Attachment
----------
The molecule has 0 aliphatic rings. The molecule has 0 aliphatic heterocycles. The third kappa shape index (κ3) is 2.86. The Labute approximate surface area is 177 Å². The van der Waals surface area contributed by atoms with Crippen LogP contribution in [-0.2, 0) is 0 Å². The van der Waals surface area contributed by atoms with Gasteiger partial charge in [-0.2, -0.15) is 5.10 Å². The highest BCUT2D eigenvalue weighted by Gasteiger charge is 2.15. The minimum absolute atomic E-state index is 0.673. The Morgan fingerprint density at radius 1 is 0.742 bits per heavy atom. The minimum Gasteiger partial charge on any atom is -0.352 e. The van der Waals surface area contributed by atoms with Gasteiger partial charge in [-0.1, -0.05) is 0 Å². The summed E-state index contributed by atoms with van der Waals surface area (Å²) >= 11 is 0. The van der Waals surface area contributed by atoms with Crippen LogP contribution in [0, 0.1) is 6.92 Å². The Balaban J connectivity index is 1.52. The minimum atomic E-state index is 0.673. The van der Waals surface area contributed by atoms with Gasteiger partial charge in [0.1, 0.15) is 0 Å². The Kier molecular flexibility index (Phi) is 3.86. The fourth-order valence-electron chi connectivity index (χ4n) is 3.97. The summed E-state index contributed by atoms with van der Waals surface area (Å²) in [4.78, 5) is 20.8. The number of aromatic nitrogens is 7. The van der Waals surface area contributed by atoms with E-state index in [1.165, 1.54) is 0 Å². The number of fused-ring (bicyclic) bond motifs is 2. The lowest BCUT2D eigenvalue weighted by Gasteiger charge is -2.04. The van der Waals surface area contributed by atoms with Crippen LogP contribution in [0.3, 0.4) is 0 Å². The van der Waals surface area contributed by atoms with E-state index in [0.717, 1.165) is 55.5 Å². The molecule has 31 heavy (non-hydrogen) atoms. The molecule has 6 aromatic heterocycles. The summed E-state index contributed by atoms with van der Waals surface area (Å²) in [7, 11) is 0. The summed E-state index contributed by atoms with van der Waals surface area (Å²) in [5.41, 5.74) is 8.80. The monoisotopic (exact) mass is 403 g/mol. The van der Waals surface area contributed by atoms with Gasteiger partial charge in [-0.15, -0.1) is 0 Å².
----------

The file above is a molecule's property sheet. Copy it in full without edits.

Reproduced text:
The molecule has 0 aliphatic rings. The molecule has 0 aliphatic heterocycles. The third kappa shape index (κ3) is 2.86. The Labute approximate surface area is 177 Å². The van der Waals surface area contributed by atoms with Crippen LogP contribution in [-0.2, 0) is 0 Å². The van der Waals surface area contributed by atoms with Gasteiger partial charge in [-0.2, -0.15) is 5.10 Å². The highest BCUT2D eigenvalue weighted by Gasteiger charge is 2.15. The minimum absolute atomic E-state index is 0.673. The Morgan fingerprint density at radius 1 is 0.742 bits per heavy atom. The minimum Gasteiger partial charge on any atom is -0.352 e. The van der Waals surface area contributed by atoms with Gasteiger partial charge in [-0.1, -0.05) is 0 Å². The summed E-state index contributed by atoms with van der Waals surface area (Å²) >= 11 is 0. The van der Waals surface area contributed by atoms with Crippen LogP contribution in [0, 0.1) is 6.92 Å². The Balaban J connectivity index is 1.52. The minimum atomic E-state index is 0.673. The van der Waals surface area contributed by atoms with Gasteiger partial charge in [0.1, 0.15) is 0 Å². The Kier molecular flexibility index (Phi) is 3.86. The fourth-order valence-electron chi connectivity index (χ4n) is 3.97. The summed E-state index contributed by atoms with van der Waals surface area (Å²) in [4.78, 5) is 20.8. The number of aromatic nitrogens is 7. The van der Waals surface area contributed by atoms with E-state index in [1.165, 1.54) is 0 Å². The number of fused-ring (bicyclic) bond motifs is 2. The lowest BCUT2D eigenvalue weighted by Gasteiger charge is -2.04. The van der Waals surface area contributed by atoms with Crippen LogP contribution in [0.3, 0.4) is 0 Å². The van der Waals surface area contributed by atoms with E-state index in [0.717, 1.165) is 55.5 Å². The molecule has 31 heavy (non-hydrogen) atoms. The molecule has 6 aromatic heterocycles. The summed E-state index contributed by atoms with van der Waals surface area (Å²) in [7, 11) is 0. The summed E-state index contributed by atoms with van der Waals surface area (Å²) in [5.41, 5.74) is 8.80. The monoisotopic (exact) mass is 403 g/mol. The van der Waals surface area contributed by atoms with Gasteiger partial charge in [-0.15, -0.1) is 0 Å².